Lord Andrew Adonis spoke to Love Sport Radio regarding the Government's financial package for workers and businesses which had little provision for the self-employed.
Tuesday 17th March saw Chancellor Rishi Sunak unveil a £350billion financial package to aid the economy during the coronavirus crisis.
In his press conference Mr. Sunak told the press and the nation: "Never in peacetime have we faced an economic fight like this one."
As explained by the BBC, the Chancellor: "was extending the business rates holiday to all firms in the hospitality sector and funding grants of between £10,000 and £25,000 for small businesses. And Mr Sunak said that for those in financial difficulty due to coronavirus, mortgage lenders will offer a three-month mortgage holiday."
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Sunak also stated that the government would pay 80% of someone's wage who has been kept on by an employer but were unable to work, up to £2,500 a month. This would be backdated to the beginning of March and would last for three months initially but could do be longer if needed.
However policies to support the self-employed were nowhere to be seen in this huge financial initiative- there are roughly 5 million self-employed people in the UK.
Speaking to Love Sport Radio, Lord Andrew Adonis was asked by Martin Bell whether the self-employed would see policies introduced soon which were designed directly to help them.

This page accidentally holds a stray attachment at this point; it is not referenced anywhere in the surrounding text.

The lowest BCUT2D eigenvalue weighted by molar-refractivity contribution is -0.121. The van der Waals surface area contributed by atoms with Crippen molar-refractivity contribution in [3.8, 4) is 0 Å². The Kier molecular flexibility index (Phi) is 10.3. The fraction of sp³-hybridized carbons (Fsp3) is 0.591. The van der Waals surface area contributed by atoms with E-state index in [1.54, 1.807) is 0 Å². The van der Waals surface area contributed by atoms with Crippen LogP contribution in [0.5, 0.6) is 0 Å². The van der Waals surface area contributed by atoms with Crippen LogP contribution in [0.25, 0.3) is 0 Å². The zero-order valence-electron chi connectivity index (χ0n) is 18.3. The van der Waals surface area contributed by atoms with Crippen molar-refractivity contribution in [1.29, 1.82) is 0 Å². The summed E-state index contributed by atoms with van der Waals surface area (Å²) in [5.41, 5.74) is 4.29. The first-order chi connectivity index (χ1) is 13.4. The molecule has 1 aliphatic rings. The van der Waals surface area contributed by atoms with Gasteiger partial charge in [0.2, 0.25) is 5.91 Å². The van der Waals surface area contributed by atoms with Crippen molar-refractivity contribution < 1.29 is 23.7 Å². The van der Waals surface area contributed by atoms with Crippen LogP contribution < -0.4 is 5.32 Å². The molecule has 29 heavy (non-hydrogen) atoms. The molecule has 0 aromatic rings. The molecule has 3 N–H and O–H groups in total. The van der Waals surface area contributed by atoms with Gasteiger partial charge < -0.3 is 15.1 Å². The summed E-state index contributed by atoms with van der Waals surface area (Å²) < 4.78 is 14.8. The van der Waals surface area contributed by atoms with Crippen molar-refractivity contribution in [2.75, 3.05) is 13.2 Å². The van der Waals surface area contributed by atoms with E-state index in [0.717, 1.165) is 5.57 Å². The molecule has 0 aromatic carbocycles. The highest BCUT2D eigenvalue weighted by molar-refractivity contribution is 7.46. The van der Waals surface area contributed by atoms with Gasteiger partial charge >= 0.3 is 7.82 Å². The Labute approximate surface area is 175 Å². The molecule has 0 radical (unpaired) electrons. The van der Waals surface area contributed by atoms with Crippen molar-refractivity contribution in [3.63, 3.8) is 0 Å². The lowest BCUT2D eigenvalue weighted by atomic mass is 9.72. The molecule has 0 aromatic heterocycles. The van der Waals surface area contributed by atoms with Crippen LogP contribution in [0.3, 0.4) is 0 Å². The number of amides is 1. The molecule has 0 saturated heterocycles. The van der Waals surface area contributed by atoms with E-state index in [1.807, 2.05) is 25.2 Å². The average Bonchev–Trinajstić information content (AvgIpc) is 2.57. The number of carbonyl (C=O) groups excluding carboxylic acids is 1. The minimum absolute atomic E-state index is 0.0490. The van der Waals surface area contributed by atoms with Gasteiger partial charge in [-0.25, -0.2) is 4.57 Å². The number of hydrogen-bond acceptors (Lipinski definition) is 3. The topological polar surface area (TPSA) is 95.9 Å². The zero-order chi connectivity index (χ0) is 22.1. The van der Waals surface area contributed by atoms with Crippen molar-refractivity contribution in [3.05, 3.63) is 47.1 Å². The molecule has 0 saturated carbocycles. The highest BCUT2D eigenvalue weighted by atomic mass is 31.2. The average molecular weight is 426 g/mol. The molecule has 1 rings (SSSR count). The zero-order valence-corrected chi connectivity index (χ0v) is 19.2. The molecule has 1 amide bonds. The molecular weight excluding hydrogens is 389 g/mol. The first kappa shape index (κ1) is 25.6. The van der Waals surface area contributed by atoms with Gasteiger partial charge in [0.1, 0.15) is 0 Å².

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"I think we will because all of Whitehall and Westminster are talking about it. It's the big missing link at the moment. But whereas if you're in a job, you'll get 80% of your salary covered. If you're on income support you're getting £1,000 pounds up lift which is long overdue in my view, but it again means the people at the bottom can do better.
"Those whose earnings were from self employment, many of whom- probably like your [Martin Bell's] saxophone friend had them completely wiped out because there are no gigs going on at the moment at all, obviously you're not allowed to go to a pub or a music venue or anything.
"They [the self-employed] need support too and the principle on which people in jobs have had support, which is to maintain most of their previous income- we can't afford to do the lot but most of it- on the grounds that we need to keep people in jobs, keep their livelihoods together so that they can then, as it were, take on from where they left off before. It's what we all want to do.
"I think the reason they [the Treasury] delayed [helping the self-employed], they're not quite sure what the mechanism is because of course people who are in employment, they have completely predictable salaries, they're paid through PAYE so the Treasury knows who they are, can get the money to them to police the system quite easily. They're clearly having difficulty devising the system [for the self-employed]."
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